The Appalachian mountain dulcimer is one of the most beautiful and popular of the folk instruments, easy for children and beginner adult musicians to learn. Ron Gibson calls it “a true American folk instrument developed by the people of the Appalachian Mountains.” The word dulcimer comes from the Greek word dulce and the Latin word melos, which translates as “sweet song.” The instrument is essentially a fretted lap zither with a soundbox beneath, which the musician plays with or without a pick.

Appalachian Dulcimer, photo by Charles Prichard

Courtesy of the Metorpolitan Museum of Art, Crosby Brown Collection of Musical Instruments, 1889

Since the dulcimer is associated with folk music from the British Isles, many people believe that immigrants to the Appalachian mountains brought the mountain dulcimer with them or made them when they arrived. According to an article at Gardner’s Dulcimer Shop, however, the ancestor of the mountain dulcimer is a German instrument called a Scheitholtz, which translates as “piece of wood.”

Because of its soft, resonant sound, the mountain dulcimer is particularly suited to be accompanied by voice, and it was popularized in modern music by Jean Ritchie during the folk music revival of the late 50s and early 60s . You can find a beautiful rendition of the traditional Appalachian folk song Shady Grove sung by Ritchie here.

Charles Maxson, a luthier from West Virginia, speculates that the Appalachian settlers made the dulcimer for entertainment rather than the violin, or fiddle, because it was more complex, and they did not have the proper tools or the time. Whatever the reason, the mountain dulcimer was usually crafted from one kind of wood easily found where the builder lived. Today, the body of the dulcimer is usually made from a hard wood like poplar, walnut, or cherry.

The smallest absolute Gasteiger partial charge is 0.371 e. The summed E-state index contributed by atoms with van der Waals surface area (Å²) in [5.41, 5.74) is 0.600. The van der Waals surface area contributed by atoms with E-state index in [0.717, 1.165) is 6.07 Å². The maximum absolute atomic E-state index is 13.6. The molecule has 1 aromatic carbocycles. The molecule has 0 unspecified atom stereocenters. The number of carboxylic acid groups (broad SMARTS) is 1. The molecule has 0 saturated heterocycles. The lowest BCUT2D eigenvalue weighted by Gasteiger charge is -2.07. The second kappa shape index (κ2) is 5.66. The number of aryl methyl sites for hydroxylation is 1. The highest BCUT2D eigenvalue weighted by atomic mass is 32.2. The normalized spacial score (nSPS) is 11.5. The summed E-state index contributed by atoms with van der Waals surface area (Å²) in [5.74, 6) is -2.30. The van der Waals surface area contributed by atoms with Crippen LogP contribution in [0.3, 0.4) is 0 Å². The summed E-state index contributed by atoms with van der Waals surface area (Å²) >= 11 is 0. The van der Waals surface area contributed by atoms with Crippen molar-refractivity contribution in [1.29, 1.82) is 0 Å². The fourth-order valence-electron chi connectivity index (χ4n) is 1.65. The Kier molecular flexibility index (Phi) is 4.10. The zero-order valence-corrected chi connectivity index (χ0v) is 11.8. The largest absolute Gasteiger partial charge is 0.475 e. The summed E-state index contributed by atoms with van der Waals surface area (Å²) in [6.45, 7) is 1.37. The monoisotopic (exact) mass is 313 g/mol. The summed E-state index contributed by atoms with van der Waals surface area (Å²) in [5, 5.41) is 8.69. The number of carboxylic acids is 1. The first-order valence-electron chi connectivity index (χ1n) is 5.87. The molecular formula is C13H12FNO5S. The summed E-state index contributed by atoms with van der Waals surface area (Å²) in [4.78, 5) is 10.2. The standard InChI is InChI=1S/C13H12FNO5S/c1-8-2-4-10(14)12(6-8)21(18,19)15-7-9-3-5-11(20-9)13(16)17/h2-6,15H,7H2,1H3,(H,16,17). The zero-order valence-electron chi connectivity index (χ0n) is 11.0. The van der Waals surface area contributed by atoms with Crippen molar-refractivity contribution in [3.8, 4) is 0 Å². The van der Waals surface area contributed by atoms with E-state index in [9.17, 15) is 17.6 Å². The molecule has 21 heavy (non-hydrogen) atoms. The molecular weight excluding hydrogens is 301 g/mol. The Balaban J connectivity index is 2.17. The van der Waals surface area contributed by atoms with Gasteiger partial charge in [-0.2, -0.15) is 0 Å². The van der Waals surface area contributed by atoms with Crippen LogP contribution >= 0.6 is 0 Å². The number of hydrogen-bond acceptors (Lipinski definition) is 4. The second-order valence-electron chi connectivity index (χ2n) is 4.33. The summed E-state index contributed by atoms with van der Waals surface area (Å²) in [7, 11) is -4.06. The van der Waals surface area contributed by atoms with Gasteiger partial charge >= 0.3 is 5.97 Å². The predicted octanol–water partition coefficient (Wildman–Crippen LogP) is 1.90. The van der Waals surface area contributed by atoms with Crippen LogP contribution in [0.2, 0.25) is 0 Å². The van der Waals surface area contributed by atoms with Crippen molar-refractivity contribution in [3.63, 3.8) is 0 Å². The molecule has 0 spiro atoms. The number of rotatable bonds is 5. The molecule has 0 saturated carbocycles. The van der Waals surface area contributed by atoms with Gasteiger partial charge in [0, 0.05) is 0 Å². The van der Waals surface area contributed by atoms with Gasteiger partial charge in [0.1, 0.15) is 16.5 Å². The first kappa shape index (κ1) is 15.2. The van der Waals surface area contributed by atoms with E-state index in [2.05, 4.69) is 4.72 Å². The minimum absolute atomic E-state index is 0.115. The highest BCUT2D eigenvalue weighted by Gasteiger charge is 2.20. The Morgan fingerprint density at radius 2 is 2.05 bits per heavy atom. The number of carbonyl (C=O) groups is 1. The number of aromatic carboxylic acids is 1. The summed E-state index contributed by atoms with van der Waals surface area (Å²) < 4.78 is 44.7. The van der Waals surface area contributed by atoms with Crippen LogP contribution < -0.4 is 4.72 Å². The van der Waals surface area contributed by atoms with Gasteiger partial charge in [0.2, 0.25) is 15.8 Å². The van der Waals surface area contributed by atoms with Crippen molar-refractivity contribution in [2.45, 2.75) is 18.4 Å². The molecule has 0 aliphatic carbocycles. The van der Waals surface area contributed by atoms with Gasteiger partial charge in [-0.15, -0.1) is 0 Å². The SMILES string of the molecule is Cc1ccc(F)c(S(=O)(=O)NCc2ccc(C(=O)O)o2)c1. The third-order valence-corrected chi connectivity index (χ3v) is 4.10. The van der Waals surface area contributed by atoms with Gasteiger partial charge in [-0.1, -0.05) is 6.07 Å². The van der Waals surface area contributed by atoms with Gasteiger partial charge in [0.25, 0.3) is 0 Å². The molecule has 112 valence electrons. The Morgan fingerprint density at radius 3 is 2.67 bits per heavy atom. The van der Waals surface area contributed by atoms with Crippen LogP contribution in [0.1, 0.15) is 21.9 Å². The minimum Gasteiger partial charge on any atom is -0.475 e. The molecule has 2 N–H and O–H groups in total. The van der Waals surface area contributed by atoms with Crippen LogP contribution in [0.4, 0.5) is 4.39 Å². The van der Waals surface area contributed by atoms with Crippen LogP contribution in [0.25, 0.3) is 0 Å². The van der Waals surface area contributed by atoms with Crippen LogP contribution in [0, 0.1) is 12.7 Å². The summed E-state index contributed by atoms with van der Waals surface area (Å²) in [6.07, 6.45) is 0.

Along with the autoharp, the mountain dulcimer is one of the easiest instruments to learn to play. It is usually played on your lap or on a table with the tuning pegs to your left. The frets are placed on the dulcimer so that it can only play a major or minor scale depending on the tuning. If you compare the frets on the dulcimer to those on a guitar, you will find that the dulcimer has fewer frets. This makes it easier to play, but also makes more complex songs which use the chromatic scale impossible. The chromatic scale includes all the keys of the piano, both black and white. The string closest to the player is for producing the melody to the song, while the middle and bass strings are called drones. The steady, repeated tone of the drone strings played against the changing melody string is what gives the dulcimer such an evocative, folksy sound.

The Appalachian mountain dulcimer is likely the first instrument to be made in America by German immigrants to Pennsylvania, and later developed by the Scots-Irish in the mountains of Southern Appalachia. Thanks to folk song musicologists like John Jacob Niles and musicians like Jean Ritchie, the mountain dulcimer has truly become a symbol of Appalachian culture and history.